For each main biome–season group, we calculated the normalized mean decreases in the Gini coefficient of fire weather variables. This was done using a random forest model to classify OBEs and non-OBEs. We used a stratified sampling approach that ensured the inclusion of all OBEs, along with an equivalent number of non-OBEs in each biome–season group in each fire-size category: 0–200 ha, 200–1,000 ha, 1,000–10,000 ha, 10,000–20,000 ha, 20,000–50,000 ha, 50,000–100,000 ha and >100,000 ha. The variables are ranked from the most important to the least important. Slow-reacting variables are represented by dark red horizontal bars and daytime and night-time extrema of fast-reacting variables by grey and black bars, respectively. The performance of the models is evaluated by the area under the receiver operating characteristic curve (AUC).

Extended Data Fig. 8 Active fire detections and coincident fire weather for the 2019 McMillan Complex wildfire in Alberta, in the boreal biome.

The top-left plot shows the time series of GOES-R active fire detection hotspots. Hotspots are categorized and coloured according to daytime (grey) and night time (red and orange for night-time hotspots in OBEs and non-OBEs, respectively). The remaining plots show the corresponding fire weather variables as time series. The McMillan Complex wildfire burned a total of 199,888 ha, with nine OBEs within 13 days from 19 May to 31 May. Two OBEs clusters occurred during the McMillan Complex wildfire centred on 20 May (see (1)) and 29 May (see (2)). During both of these periods, DMC and BUI remained relatively low (although both were 40+). However, high wind speeds and dry surface fine fuel (FFMC) at night time increased fire spread potential (ISI) and fire intensity potential (FWI), thereby facilitating the occurrence of OBEs.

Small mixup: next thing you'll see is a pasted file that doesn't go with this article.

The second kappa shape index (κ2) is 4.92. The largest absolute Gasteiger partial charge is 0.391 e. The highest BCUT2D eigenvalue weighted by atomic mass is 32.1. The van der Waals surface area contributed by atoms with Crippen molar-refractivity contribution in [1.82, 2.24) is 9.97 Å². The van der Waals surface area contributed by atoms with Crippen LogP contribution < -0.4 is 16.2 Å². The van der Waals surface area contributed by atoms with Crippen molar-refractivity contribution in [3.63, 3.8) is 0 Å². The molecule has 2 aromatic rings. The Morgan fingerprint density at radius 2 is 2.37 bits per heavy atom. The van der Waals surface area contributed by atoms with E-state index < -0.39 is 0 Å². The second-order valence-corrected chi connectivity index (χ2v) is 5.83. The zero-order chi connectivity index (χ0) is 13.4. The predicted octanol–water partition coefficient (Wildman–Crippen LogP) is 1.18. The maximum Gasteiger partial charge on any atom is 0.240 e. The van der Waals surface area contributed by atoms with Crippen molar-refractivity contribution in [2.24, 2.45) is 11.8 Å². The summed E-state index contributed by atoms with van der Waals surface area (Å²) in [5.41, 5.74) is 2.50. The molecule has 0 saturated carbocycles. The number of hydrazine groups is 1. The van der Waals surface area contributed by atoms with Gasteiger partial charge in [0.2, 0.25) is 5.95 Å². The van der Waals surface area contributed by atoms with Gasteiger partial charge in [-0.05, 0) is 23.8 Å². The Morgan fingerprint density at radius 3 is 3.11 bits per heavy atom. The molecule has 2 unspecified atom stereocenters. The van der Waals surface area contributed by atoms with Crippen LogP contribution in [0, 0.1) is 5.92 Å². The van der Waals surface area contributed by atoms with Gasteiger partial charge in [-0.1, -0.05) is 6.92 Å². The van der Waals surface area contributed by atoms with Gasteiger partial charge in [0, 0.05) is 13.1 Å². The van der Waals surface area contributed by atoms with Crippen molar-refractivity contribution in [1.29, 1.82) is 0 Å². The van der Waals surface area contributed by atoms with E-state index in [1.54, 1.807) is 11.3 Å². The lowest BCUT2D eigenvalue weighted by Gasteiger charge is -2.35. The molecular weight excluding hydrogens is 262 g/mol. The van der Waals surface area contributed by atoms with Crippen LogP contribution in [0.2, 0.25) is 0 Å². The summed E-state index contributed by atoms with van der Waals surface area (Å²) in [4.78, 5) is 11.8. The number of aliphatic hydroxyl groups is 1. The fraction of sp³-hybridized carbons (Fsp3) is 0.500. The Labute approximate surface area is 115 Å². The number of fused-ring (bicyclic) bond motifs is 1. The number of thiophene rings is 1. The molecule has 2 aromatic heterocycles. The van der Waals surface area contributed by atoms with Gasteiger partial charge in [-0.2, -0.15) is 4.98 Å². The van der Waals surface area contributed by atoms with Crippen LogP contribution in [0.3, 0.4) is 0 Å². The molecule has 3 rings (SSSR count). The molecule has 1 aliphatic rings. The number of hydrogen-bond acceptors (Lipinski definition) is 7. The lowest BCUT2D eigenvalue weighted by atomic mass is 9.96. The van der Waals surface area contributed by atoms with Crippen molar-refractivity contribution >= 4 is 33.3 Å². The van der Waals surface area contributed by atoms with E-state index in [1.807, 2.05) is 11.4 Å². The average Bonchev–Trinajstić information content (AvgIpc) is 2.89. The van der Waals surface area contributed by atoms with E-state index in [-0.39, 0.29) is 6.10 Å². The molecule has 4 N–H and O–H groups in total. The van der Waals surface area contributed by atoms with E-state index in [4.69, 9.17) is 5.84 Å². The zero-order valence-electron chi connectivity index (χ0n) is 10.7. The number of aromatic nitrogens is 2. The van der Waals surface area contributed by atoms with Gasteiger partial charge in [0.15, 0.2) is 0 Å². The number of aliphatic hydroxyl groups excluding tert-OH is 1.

Extended Data Fig. 9 Coverage and data availability of the GOES-R FDCF products.

Data quality flag layers for GOES-16 (image: 2020250020019200000) (a) and GOES-17 (image: 2020250020031900000) (b) illustrate the spatial extent of the FDCF of GOES-R satellite. GOES-16 does not capture the northwestern area of North America and GOES-17 does not capture the northeastern area of North America. c,d, Number of FDCF products analysed in this study for GOES-16 and GOES-17, respectively, classified by scanning mode.

Extended Data Table 1 Summary of the total number of OBEs and OBE fires
Extended Data Table 2 The metrics for prediction models by variable combination and biome–season group

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Luo, K., Wang, X., de Jong, M. et al. Drought triggers and sustains overnight fires in North America. Nature 627, 321–327 (2024).